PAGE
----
OSF Saint James - John W. Albrecht Medical Center

Pontiac, Illinois

Don't Drive - Call 9-1-1.

Call 9-1-1 Dialing 9-1-1 is a call you never want to make; however, when it comes to heart attacks and strokes, every second counts. People commonly have several reasons for not calling 9-1-1. They may not want to bother first responders, they are close enough to drive themselves to a hospital, or may not think they need immediate medical attention, and the list goes on.

But, calling 9-1-1 instead of driving yourself, or a loved one, to a nearby emergency department can be the difference between life and death. Quick treatment can help limit damage to the brain or heart and increase the chance of a full recovery.

Your Care Begins with a Call

Your care truly does begin with a call. It is imperative to call 9-1-1 when you or a loved one are experiencing heart attack or stroke symptoms.

When the call is made, an emergency medical dispatcher will provide pre-arrival instructions until the first responders arrive and gather information and symptoms. Paramedics and emergency medical technicians (EMTs) are also trained with lifesaving techniques they can use if needed.

According to the American Heart Association and the American Stroke Association, 50 percent of people drive themselves to the hospital when heart attack and stroke symptoms are present. Nationally and locally, the average time from arrival to treatment is significantly reduced by ambulance.

Once first responders have assessed the patient, they contact the hospital emergency department informing them of a possible heart attack or stroke patient. While in route to the hospital, paramedics alert medical staff to begin preparation for arrival, thus saving time.

They will arrange medical equipment, specific treatment rooms or labs, and specialists and staff are brought together. If someone drives on their own, the hospital has no prior information on the patient, unlike arriving by ambulance.

Hospital staff will then need to assess the patient and determine if a heart attack or stroke is present, before treatment can begin. Another danger of driving yourself: you place yourself and others at risk if you were to lose consciousness.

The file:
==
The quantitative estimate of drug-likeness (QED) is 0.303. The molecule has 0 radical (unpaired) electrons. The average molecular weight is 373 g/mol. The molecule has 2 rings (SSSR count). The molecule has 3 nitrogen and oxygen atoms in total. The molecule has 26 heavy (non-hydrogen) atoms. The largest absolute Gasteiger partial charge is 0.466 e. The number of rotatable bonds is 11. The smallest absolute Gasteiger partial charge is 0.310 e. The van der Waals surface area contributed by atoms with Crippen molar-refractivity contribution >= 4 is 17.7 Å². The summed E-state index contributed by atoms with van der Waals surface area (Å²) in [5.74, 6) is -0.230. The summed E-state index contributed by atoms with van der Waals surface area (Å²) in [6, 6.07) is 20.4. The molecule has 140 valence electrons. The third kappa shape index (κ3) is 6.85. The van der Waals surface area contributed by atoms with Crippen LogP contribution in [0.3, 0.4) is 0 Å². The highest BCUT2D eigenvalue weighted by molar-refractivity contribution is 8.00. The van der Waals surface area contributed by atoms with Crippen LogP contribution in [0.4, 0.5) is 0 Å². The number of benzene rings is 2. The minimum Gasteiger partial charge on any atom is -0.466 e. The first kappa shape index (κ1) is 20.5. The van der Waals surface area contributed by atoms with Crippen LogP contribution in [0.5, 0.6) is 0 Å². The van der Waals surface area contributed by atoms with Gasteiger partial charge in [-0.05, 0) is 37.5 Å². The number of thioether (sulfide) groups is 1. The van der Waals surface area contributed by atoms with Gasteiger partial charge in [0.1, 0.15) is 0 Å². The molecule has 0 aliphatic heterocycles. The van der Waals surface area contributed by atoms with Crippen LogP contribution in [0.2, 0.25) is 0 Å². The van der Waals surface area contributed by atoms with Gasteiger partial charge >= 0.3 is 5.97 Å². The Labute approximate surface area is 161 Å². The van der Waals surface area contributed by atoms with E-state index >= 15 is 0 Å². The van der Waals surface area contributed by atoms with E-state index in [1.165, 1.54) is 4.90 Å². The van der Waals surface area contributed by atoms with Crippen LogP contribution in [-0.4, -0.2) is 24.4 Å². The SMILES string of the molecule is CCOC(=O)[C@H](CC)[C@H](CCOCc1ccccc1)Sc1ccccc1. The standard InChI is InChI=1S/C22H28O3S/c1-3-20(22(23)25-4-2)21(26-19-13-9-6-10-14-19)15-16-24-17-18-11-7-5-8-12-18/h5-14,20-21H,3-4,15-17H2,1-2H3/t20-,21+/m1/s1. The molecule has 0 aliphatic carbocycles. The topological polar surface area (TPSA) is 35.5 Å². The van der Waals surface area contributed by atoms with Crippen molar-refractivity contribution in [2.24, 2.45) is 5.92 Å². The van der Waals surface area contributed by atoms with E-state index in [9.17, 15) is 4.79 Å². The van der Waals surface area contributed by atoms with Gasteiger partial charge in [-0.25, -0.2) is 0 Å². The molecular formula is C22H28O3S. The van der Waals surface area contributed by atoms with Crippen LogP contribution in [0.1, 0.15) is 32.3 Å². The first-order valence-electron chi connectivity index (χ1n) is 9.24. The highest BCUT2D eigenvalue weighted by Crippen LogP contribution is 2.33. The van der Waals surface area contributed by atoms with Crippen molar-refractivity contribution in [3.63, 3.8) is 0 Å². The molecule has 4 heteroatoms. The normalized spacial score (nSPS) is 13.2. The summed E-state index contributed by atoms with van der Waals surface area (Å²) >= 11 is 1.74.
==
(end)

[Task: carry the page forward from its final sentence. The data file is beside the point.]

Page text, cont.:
Your Care Begins with a Call

Your care truly does begin with a call. It is imperative to call 9-1-1 when you or a loved one are experiencing heart attack or stroke symptoms.

When the call is made, an emergency medical dispatcher will provide pre-arrival instructions until the first responders arrive and gather information and symptoms. Paramedics and emergency medical technicians (EMTs) are also trained with lifesaving techniques they can use if needed.

According to the American Heart Association and the American Stroke Association, 50 percent of people drive themselves to the hospital when heart attack and stroke symptoms are present. Nationally and locally, the average time from arrival to treatment is significantly reduced by ambulance.

Once first responders have assessed the patient, they contact the hospital emergency department informing them of a possible heart attack or stroke patient. While in route to the hospital, paramedics alert medical staff to begin preparation for arrival, thus saving time.

They will arrange medical equipment, specific treatment rooms or labs, and specialists and staff are brought together. If someone drives on their own, the hospital has no prior information on the patient, unlike arriving by ambulance.

Hospital staff will then need to assess the patient and determine if a heart attack or stroke is present, before treatment can begin. Another danger of driving yourself: you place yourself and others at risk if you were to lose consciousness.

Therapeutic Hypothermia Treatment

Therapeutic hypothermia treatment, also known as cardiac cooling, can improve a heart attack patient's chances at a full recovery. The therapy is for adults age 18 and older who have been quickly and successfully resuscitated following cardiac arrests. In this situation, they have regained their pulse and blood pressure, but are still unresponsive.

Cooling the body decreases the release of chemicals that cause injury to the brain and the consumption of oxygen by the brain. It also reduces the amount of acid in the brain, allowing neurons to stabilize, thus, helping to preserve brain function.

Know the Symptoms

As vital as it is to call 9-1-1, it is equally important to know the symptoms of heart attacks and strokes . Brain and heart damage can begin within minutes, and the longer it takes for a patient to receive treatment, the more the muscle or brain is damaged.

For more information on the importance of calling 9-1-1 when heart attack or stroke symptoms are present, please call our OSF Cardiovascular Services Leader at (309) 665-5709 or our OSF Neuroscience Leader at (309) 665-4904.